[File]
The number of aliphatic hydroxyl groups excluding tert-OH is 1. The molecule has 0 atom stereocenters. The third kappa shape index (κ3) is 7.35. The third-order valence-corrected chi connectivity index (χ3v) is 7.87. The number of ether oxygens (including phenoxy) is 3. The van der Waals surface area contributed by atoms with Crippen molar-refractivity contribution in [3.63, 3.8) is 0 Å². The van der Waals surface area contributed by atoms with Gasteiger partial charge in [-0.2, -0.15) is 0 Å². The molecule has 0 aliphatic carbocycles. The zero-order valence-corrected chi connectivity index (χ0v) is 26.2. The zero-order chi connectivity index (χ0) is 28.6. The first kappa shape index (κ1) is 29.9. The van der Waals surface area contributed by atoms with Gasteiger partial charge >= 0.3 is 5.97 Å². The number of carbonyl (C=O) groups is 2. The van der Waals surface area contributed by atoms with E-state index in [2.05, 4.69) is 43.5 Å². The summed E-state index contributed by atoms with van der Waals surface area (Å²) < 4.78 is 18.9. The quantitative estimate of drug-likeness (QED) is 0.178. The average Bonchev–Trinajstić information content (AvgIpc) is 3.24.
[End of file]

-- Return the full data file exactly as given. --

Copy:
The number of aliphatic hydroxyl groups excluding tert-OH is 1. The molecule has 0 atom stereocenters. The third kappa shape index (κ3) is 7.35. The third-order valence-corrected chi connectivity index (χ3v) is 7.87. The number of ether oxygens (including phenoxy) is 3. The van der Waals surface area contributed by atoms with Crippen molar-refractivity contribution in [3.63, 3.8) is 0 Å². The van der Waals surface area contributed by atoms with Gasteiger partial charge in [-0.2, -0.15) is 0 Å². The molecule has 0 aliphatic carbocycles. The zero-order valence-corrected chi connectivity index (χ0v) is 26.2. The zero-order chi connectivity index (χ0) is 28.6. The first kappa shape index (κ1) is 29.9. The van der Waals surface area contributed by atoms with Gasteiger partial charge >= 0.3 is 5.97 Å². The number of carbonyl (C=O) groups is 2. The van der Waals surface area contributed by atoms with E-state index in [2.05, 4.69) is 43.5 Å². The summed E-state index contributed by atoms with van der Waals surface area (Å²) < 4.78 is 18.9. The quantitative estimate of drug-likeness (QED) is 0.178. The average Bonchev–Trinajstić information content (AvgIpc) is 3.24.